A major robotic disruption appears set to hit the tea industry, putting at stake the livelihoods of millions of mostly low-wage workers around the world, according to the CEO of a global beverage business.
At Sri Lankan tea company Dilmah, tea picking — a fundamental step in the production process — has been handled largely by humans, said Dilhan Fernando, the firm's chief executive.
But artificial intelligence could very soon reach a level of expertise to supersede existing workers, according to Fernando.
"I have no doubt that within a few years, particularly after seeing Sophia this morning ... we will see robots or drones picking tea," Fernando said, referring to the humanoid robot developed by Hong Kong-based firm Hanson Robotics.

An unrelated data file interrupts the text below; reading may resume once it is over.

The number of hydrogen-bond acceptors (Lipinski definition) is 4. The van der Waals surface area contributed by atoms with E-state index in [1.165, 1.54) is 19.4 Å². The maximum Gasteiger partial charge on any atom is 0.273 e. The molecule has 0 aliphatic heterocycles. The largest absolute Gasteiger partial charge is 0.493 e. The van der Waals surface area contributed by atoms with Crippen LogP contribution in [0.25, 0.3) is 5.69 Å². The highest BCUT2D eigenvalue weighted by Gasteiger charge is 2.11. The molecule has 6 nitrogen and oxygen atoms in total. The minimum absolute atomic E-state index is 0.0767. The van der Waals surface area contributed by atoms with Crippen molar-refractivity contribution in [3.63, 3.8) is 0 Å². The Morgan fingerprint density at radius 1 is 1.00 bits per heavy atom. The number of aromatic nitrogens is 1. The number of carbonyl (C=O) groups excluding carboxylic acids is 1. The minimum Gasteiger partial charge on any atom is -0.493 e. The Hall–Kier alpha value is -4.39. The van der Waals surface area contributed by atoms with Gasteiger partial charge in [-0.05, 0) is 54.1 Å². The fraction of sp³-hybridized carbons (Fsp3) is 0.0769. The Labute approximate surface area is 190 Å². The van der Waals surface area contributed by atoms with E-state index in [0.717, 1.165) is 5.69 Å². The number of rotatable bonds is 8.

How soon AI solutions can be broadly adopted in the industry depends on the rate at which engineers can solve several existing challenges.
"With tea, to pick the two leaves and bud, you need to be able to understand the different colors [and] gradations. That, a robot can do. But it's also [about traveling] across certain undulating terrain, so it's a little difficult even for a drone," Fernando said.